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Since 2020, approximately 113 million people have been impacted by healthcare data breaches. These hackers are costing health organizations millions of dollars and threatening the safety of patients. However, unauthorized access is causing more than just identity fraud. The Ponemon Institute—a cybersecurity company—discovered that one in four breaches delays the care of patients, increasing mortality as a result.

These numbers sound mind-boggling and hard to accept, but they’re very much real. Here’s an overview of healthcare data breaches and the problems organizations are facing.

An Overview of Data Breaches in the Healthcare Industry

Healthcare data breaches have been happening for a long time. In January of 2018, Hancock Health of Indiana experienced a serious ransomware attack that forced their entire network to shut down. However, it wasn’t caused by a single sketchy email but a calculated and planned assault on their system. Not only did the hacker hold a $55,000 ransom for the compromised patient data, but—even worse—they demanded Hancock make the payment using cryptocurrency.

Unfortunately, the Hancock incident is far from the only serious breach to happen in recent years—and they’re becoming more frequent as time passes. In 2020 alone, healthcare data breaches increased by more than 50%. The surge of patients because of the Covid-19 pandemic resulted in an abundance of electronic patient data, making hospitals a juicy target for malicious hackers. According to the US HSS, there have been around two breaches reported daily in 2021, and 723 breaches have been documented between March 2021 and February of the next year.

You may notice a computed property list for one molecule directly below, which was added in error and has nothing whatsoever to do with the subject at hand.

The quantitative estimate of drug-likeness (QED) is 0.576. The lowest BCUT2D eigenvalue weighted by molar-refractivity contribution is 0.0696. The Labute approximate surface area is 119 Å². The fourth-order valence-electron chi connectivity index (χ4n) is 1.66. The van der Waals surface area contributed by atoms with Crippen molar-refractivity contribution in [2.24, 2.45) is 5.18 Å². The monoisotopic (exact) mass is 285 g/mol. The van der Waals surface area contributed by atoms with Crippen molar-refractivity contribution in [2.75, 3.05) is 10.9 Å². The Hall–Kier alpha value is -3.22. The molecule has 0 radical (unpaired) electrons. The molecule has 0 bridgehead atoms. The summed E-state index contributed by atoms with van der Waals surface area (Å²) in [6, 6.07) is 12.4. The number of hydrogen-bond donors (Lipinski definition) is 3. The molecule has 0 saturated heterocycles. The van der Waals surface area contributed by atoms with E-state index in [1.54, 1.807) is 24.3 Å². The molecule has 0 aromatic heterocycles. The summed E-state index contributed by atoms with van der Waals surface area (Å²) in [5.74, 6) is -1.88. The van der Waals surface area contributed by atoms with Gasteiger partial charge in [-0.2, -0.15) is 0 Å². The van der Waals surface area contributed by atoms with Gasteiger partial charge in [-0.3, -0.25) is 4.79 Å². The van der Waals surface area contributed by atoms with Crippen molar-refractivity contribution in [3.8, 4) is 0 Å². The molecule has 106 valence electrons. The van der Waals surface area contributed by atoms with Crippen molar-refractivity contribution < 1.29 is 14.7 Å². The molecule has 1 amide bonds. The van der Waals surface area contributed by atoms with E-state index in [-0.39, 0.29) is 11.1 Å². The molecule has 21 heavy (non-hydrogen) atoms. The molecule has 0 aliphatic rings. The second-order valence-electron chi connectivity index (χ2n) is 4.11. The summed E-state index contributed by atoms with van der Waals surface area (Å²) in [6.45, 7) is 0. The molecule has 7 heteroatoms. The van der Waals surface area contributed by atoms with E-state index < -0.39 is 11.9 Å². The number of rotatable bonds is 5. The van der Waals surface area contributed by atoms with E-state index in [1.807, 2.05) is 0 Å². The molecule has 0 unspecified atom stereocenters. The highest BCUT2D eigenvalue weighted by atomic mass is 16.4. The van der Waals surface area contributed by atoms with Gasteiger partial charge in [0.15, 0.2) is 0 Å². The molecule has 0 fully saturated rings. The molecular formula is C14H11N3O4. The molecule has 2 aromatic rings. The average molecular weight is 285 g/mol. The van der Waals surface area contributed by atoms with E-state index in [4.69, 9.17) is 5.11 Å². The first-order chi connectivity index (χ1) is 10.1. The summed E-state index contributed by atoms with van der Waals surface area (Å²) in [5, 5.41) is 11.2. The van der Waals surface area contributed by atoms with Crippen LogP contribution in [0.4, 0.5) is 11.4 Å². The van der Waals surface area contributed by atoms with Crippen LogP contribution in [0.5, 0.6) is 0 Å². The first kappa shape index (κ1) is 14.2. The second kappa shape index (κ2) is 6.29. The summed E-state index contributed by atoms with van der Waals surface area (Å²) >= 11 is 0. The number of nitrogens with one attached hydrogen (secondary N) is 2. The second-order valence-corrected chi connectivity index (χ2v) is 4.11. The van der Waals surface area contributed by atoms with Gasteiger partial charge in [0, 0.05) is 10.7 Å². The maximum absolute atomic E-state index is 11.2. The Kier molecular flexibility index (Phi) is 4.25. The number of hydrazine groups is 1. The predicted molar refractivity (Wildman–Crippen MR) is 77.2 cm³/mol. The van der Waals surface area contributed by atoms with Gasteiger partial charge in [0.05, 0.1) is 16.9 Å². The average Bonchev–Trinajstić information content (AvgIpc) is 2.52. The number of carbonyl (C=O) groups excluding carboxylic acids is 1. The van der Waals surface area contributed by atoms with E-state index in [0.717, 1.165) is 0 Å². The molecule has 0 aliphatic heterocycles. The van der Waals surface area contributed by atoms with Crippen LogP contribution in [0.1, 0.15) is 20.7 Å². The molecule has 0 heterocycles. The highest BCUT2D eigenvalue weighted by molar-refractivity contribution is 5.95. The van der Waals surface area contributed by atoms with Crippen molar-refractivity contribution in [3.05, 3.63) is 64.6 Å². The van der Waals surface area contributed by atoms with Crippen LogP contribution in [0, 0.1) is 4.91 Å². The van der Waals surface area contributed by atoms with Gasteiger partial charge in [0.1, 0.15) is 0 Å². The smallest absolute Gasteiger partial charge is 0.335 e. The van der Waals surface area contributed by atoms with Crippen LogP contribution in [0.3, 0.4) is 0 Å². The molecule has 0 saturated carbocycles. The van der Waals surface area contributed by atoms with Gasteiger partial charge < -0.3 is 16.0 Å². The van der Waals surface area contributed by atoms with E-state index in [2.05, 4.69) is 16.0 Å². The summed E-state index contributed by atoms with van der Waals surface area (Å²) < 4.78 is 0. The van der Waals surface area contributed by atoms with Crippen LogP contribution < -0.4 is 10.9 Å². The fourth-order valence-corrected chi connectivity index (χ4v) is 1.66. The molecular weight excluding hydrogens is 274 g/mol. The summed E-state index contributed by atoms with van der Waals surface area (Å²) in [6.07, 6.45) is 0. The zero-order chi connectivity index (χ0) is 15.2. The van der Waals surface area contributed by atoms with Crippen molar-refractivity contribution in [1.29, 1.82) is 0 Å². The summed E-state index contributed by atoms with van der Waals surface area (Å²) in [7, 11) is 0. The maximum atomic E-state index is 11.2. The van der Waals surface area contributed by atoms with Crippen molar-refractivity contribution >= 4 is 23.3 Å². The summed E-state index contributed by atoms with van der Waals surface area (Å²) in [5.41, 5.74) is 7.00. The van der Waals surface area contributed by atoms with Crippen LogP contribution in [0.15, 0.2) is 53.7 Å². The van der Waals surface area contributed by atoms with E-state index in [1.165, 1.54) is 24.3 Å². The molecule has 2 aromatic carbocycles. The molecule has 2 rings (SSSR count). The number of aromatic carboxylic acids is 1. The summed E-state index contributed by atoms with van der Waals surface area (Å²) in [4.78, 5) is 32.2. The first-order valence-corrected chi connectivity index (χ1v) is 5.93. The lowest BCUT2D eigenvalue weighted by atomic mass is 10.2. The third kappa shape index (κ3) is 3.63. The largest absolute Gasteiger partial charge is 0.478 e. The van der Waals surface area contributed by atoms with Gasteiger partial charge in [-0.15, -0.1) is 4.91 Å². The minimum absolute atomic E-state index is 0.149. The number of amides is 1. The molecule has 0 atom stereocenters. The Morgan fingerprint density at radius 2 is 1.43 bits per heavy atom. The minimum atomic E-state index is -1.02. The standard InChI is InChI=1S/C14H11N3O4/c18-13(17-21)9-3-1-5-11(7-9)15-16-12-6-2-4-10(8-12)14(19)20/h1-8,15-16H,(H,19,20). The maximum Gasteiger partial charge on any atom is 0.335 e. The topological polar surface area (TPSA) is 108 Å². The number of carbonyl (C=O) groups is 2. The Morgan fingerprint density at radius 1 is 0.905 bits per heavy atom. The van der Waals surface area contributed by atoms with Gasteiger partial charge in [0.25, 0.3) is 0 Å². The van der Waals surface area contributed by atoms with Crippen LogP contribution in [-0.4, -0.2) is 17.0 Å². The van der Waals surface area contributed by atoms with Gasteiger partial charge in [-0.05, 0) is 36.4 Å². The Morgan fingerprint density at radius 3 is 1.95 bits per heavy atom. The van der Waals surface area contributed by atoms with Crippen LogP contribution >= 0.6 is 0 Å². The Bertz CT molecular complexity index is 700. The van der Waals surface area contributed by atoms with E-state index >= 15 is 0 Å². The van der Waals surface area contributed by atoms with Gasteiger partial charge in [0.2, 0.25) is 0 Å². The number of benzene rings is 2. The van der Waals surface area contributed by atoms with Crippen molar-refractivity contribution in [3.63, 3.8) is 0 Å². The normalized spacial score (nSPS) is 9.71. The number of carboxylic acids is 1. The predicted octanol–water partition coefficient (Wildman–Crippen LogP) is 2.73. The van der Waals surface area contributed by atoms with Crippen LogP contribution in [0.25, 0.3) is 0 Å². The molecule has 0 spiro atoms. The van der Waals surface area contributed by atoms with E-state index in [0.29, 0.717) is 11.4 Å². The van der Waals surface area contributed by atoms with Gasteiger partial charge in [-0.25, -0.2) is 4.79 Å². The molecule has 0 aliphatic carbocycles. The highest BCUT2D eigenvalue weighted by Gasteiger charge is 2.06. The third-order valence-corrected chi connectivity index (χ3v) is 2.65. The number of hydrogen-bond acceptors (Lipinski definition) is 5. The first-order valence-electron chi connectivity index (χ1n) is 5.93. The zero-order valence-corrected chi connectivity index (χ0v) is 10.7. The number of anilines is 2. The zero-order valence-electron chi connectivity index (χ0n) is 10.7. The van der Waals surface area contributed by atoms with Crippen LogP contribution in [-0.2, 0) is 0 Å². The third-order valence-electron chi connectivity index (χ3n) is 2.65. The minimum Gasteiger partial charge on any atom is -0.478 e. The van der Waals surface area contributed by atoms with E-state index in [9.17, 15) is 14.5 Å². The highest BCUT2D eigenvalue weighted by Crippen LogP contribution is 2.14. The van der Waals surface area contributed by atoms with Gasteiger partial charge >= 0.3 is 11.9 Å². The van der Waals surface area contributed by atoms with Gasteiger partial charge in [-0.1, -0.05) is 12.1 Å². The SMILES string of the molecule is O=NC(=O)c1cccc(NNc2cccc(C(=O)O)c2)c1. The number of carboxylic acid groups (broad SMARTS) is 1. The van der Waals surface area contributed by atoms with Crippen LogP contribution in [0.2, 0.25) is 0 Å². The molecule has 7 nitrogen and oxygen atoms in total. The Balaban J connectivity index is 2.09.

Another major breach happened this past year in April. Hackers stole medical billing records from a whopping one million New York patients—that’s about an eighth of the city’s total population. These hackers stole information regarding their date of treatment, home address, and names. The breach affected physical therapists, gynecologists, and other medical professionals. To make matters worse, it took months to identify which patient accounts had been accessed.

Why Are Hospitals Targeted?

So, why would hackers value medical records and data? Wouldn’t financial and banking information be more profitable to them? Well, not exactly. Healthcare data has records of several different aspects of a person’s identity rather than a single morsel of info. As a result, patient data is valued higher on black markets than financial information. According to a report, a healthcare record can be valued at about 250 dollars.

Another complication that healthcare organizations face is the US HHS itself. While the United States Department of Health and Human Services is responsible for helping hospitals defend against breaches, they’re also in charge of enforcing HIPAA security rules. The HHS needs to work together with victims to report data breaches—but who would want to admit to a HIPAA violation? Out of fear of paying expensive HIPAA fines, healthcare organizations may be hesitant to report breaches, causing an estranged relationship.

MedTrainer Can Help

Because healthcare facilities have started to use technology to share and store protected health information, having reliable safeguards in place is becoming more important than ever. The right software can act as a lock to keep hackers out of an organization’s data. That’s why it’s critical for healthcare facilities to take the right steps in securing patient data and other information.

MedTrainer’s all-in-one software comes with many tools to help your organization remain compliant. We have HIPAA compliance programs, a secure cloud-based storage system, planning tools so you’ll know how to respond to a breach, and much more.

For more information on our healthcare compliance tools and resources for compliance officers, reach out to MedTrainer today to schedule a demo.